This fantastic evening gown c. 1935 is peach silk shot with silver threads and has a matching bolero jacket. While it is not labeled, it has some hallmarks of designs by Elsa Schiaparelli including the incredible pink plastic zipper in the right seam. Schiaparelli was known for her eccentric use of color and in 1933 she promoted the new plastic zipper being experimented with by the Lightning Fastener Company of Great Britain and Canada.  I’ve read that she was offered $10,000 by them in 1933 to use these zippers in her clothing. Not only did she use them, she often placed them in prominent and unexpected places on the garment and dyed them colors to coordinate with her fabrics. The short jacket or “bolero” was added to many of her designs from the 1930s.

Schiaparelli was indeed featured in clothing advertisements with these zippers. In an advertisement from Vogue (British) 14 April 1937, page 65:

“Schiap and the Zipp

Zipps on day suits, on evening gowns, on cocktail trouser suits. Zipps at front, side or back, in every colour of the rainbow, matching, contrasting…always decorative, always practical.

Schiaparelli has made plastic zipps a feature of her recent collections, and continues – as do other leading couturiers – to use them for fashion fastening.

Lightningtrademark Coloured Plastic Zipp Fastener”

These plastic zippers predate the nylon coil zippers, nylon being invented in 1935 but not used in zippers initially. By 1934, the Japanese company YKK, the US company Hookless Fastener (maker of Talon zippers) and the French company Eclair all had made plastic zippers.  The teeth on these early plastic zippers were quite large, more the size of today’s heavy brass industrial zippers, as is the one on this garment.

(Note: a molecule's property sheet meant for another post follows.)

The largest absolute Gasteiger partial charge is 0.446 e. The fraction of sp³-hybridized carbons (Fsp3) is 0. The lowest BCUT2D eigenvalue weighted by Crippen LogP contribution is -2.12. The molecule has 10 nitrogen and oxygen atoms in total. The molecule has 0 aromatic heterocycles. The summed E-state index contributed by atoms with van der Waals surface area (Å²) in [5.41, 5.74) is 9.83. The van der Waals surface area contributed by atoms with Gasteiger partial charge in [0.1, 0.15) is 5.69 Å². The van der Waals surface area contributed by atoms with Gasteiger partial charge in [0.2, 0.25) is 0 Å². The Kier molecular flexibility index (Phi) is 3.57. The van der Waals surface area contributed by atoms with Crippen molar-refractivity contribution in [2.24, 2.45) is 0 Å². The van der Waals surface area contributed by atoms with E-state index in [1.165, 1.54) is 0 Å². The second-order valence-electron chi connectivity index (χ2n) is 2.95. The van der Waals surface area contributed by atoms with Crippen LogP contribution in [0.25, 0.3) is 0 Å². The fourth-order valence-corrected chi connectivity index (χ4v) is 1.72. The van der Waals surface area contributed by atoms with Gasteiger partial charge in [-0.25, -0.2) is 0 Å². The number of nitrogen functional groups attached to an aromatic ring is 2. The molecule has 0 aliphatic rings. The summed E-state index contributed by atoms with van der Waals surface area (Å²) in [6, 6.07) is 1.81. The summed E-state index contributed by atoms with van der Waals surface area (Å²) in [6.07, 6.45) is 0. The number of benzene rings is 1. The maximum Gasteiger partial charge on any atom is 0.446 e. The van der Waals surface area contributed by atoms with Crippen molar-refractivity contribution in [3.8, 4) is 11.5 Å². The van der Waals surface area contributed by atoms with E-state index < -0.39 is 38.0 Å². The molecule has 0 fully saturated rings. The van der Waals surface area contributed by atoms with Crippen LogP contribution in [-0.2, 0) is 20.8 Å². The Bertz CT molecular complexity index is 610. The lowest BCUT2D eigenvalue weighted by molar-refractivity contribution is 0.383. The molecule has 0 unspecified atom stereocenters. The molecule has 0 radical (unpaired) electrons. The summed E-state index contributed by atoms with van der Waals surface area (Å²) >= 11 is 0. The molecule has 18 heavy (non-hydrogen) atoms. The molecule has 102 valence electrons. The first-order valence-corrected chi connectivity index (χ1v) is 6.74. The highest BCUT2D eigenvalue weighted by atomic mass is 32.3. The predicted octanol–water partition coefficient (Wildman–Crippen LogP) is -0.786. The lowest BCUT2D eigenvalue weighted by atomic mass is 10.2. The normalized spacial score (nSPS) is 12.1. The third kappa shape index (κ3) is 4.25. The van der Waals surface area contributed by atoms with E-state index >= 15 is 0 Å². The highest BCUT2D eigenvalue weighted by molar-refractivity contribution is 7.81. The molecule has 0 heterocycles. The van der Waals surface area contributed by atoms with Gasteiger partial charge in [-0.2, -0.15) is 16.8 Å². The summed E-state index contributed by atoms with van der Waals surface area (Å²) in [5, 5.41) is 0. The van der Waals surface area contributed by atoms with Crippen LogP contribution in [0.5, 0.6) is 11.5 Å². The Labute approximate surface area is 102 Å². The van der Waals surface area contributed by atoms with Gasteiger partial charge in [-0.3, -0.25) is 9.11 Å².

Another interesting feature on this dress are the little extra fabric tabs at the front neckline. They are simply tacked on – perhaps to make the rather plunging neckline more modest? Our lovely dress was worn by Serena Randolph (Mrs. Theodore Fitz Randolph) of Birmingham, AL.

TEXTILE TUESDAYS: Each Tuesday we post a piece from our textile collection.  Some items have been on exhibit, some will eventually be shown in our new Historic Textiles Gallery and some may be just too fragile to display. We hope you enjoy our selection each week – do let us know if there’s something in particular you’d like to see on TEXTILE TUESDAY! #TextileTuesday

This printed rayon day dress probably dates to the late 1930s. The cross-over front bodice was a popular style as was the slender skirt and short sleeves. The huge plastic buttons add a bit of Art Deco panache to this attractive garment. The left side has a metal zipper, a fairly common closure at this time. Zippers aren’t seen much in dresses until the late 1930s and in the ‘40s tend to be replaced by other closures, conserving on metal for the war effort.

Our stylish dress was worn by Ruth Holmes Gadsden of Summerville. She was an active part of the social scene in the 1930s and 1940s.

TEXTILE TUESDAYS: Each Tuesday we post a piece from our textile collection.  Some items have been on exhibit, some will eventually be shown in our new Historic Textiles Gallery and some may be just too fragile to display. We hope you enjoy our selection each week – do let us know if there’s something in particular you’d like to see on TEXTILE TUESDAY! #TextileTuesday